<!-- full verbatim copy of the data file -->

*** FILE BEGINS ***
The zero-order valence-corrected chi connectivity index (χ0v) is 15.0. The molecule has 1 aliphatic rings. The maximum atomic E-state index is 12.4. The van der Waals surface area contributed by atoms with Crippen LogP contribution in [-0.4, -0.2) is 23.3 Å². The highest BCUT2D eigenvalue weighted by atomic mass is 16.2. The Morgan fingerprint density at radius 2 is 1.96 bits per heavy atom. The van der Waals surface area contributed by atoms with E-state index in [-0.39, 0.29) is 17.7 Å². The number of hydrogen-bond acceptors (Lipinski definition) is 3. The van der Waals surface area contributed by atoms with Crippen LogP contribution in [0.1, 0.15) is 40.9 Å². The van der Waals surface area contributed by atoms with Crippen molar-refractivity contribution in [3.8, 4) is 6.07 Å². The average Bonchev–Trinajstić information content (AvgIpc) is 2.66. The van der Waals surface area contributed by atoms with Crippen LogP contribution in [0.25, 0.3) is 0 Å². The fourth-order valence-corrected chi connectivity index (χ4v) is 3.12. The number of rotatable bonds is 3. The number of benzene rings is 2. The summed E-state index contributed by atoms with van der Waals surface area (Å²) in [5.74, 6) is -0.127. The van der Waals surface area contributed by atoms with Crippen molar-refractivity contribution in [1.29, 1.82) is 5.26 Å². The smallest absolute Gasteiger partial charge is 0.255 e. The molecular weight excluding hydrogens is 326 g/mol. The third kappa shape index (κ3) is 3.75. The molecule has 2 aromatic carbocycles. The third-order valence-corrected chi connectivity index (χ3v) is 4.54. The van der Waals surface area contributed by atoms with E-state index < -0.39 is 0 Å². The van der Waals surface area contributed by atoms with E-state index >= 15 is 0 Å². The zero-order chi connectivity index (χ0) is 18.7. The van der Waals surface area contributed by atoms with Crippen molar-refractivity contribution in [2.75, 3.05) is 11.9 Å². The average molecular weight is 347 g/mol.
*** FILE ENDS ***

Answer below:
The zero-order valence-corrected chi connectivity index (χ0v) is 15.0. The molecule has 1 aliphatic rings. The maximum atomic E-state index is 12.4. The van der Waals surface area contributed by atoms with Crippen LogP contribution in [-0.4, -0.2) is 23.3 Å². The highest BCUT2D eigenvalue weighted by atomic mass is 16.2. The Morgan fingerprint density at radius 2 is 1.96 bits per heavy atom. The van der Waals surface area contributed by atoms with E-state index in [-0.39, 0.29) is 17.7 Å². The number of hydrogen-bond acceptors (Lipinski definition) is 3. The van der Waals surface area contributed by atoms with Crippen LogP contribution in [0.1, 0.15) is 40.9 Å². The van der Waals surface area contributed by atoms with Crippen molar-refractivity contribution in [3.8, 4) is 6.07 Å². The average Bonchev–Trinajstić information content (AvgIpc) is 2.66. The van der Waals surface area contributed by atoms with Crippen LogP contribution in [0.25, 0.3) is 0 Å². The fourth-order valence-corrected chi connectivity index (χ4v) is 3.12. The number of rotatable bonds is 3. The number of benzene rings is 2. The summed E-state index contributed by atoms with van der Waals surface area (Å²) in [5.74, 6) is -0.127. The van der Waals surface area contributed by atoms with Crippen molar-refractivity contribution in [1.29, 1.82) is 5.26 Å². The smallest absolute Gasteiger partial charge is 0.255 e. The molecular weight excluding hydrogens is 326 g/mol. The third kappa shape index (κ3) is 3.75. The molecule has 2 aromatic carbocycles. The third-order valence-corrected chi connectivity index (χ3v) is 4.54. The van der Waals surface area contributed by atoms with E-state index < -0.39 is 0 Å². The van der Waals surface area contributed by atoms with E-state index >= 15 is 0 Å². The zero-order chi connectivity index (χ0) is 18.7. The van der Waals surface area contributed by atoms with Crippen molar-refractivity contribution in [2.75, 3.05) is 11.9 Å². The average molecular weight is 347 g/mol.